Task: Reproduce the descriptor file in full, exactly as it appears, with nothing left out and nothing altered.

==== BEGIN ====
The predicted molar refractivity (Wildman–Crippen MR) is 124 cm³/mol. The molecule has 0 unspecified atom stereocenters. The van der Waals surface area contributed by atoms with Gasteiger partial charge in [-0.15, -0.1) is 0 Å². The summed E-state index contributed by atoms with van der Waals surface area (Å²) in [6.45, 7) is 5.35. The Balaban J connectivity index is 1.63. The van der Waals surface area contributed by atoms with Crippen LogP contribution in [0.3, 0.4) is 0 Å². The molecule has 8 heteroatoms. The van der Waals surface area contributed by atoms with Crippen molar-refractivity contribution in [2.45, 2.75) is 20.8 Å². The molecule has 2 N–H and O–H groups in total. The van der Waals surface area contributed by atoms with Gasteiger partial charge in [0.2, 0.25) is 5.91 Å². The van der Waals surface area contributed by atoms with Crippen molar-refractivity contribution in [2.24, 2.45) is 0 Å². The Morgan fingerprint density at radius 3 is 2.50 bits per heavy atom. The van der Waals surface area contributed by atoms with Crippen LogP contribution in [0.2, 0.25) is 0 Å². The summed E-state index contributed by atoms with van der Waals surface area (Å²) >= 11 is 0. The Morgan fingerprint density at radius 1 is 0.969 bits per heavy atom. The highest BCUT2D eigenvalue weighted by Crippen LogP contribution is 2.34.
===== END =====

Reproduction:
The predicted molar refractivity (Wildman–Crippen MR) is 124 cm³/mol. The molecule has 0 unspecified atom stereocenters. The van der Waals surface area contributed by atoms with Gasteiger partial charge in [-0.15, -0.1) is 0 Å². The summed E-state index contributed by atoms with van der Waals surface area (Å²) in [6.45, 7) is 5.35. The Balaban J connectivity index is 1.63. The van der Waals surface area contributed by atoms with Crippen LogP contribution in [0.3, 0.4) is 0 Å². The molecule has 8 heteroatoms. The van der Waals surface area contributed by atoms with Crippen molar-refractivity contribution in [2.45, 2.75) is 20.8 Å². The molecule has 2 N–H and O–H groups in total. The van der Waals surface area contributed by atoms with Gasteiger partial charge in [0.2, 0.25) is 5.91 Å². The van der Waals surface area contributed by atoms with Crippen molar-refractivity contribution in [2.24, 2.45) is 0 Å². The Morgan fingerprint density at radius 3 is 2.50 bits per heavy atom. The van der Waals surface area contributed by atoms with Crippen LogP contribution in [0.2, 0.25) is 0 Å². The summed E-state index contributed by atoms with van der Waals surface area (Å²) >= 11 is 0. The Morgan fingerprint density at radius 1 is 0.969 bits per heavy atom. The highest BCUT2D eigenvalue weighted by Crippen LogP contribution is 2.34.